In order to provide a middle ground for users who did not want to use the superglobals but also did not want to enable register_globals, the function import_request_variables() was introduced. Import_request_variables converts variables inside the superglobal arrays into variables in their own right, at takes two parameters: a special string of which types of variables to convert, and the prefix that should be added to them.
The special string can contain "g" for GET variables, "p" for POST, "c" for cookies, or any combination of them. The prefix works in almost the same way as the prefix to extract() does - the difference is that it does not automatically add an underscore, which means that scripts relying on older, insecure functionality can just use import_request_variables to get back to the old manner of working. As with the prefix used in extract(), the string is appended to the beginning of the names of each variable created to ensure there is no naming clash with existing data.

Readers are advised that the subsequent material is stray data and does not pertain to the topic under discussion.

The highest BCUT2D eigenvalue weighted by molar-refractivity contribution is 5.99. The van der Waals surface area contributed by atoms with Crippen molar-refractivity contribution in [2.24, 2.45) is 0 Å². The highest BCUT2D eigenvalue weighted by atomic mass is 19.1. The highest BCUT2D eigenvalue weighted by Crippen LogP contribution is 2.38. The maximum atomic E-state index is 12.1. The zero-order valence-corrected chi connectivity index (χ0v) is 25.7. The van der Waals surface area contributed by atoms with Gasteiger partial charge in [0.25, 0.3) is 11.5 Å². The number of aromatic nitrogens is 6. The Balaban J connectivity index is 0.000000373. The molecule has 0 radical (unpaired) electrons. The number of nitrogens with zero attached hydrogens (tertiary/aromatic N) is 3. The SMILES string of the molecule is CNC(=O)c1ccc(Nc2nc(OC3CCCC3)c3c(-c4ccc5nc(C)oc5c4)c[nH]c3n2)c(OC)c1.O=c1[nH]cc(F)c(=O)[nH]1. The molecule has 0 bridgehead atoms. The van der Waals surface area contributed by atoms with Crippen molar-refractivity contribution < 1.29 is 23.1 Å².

Note that the order of the letters in the first parameter matters - in "gp" for example, any POST variables that have the same names as GET variables will overwrite the GET variables. In other words, the GET variables are imported first, then the POST variables. If we had used "pg", it would have been POST then GET, so the ordering is crucial.
Once import_request_variables() is used, you can use the new variables immediately, like this:
Note that it is $varName rather than $var_Name, which is different from the behaviour the extract() function. If you don't specify a prefix, or if the prefix is empty, you will get a notice outputted to the screen to warn you of the security issue.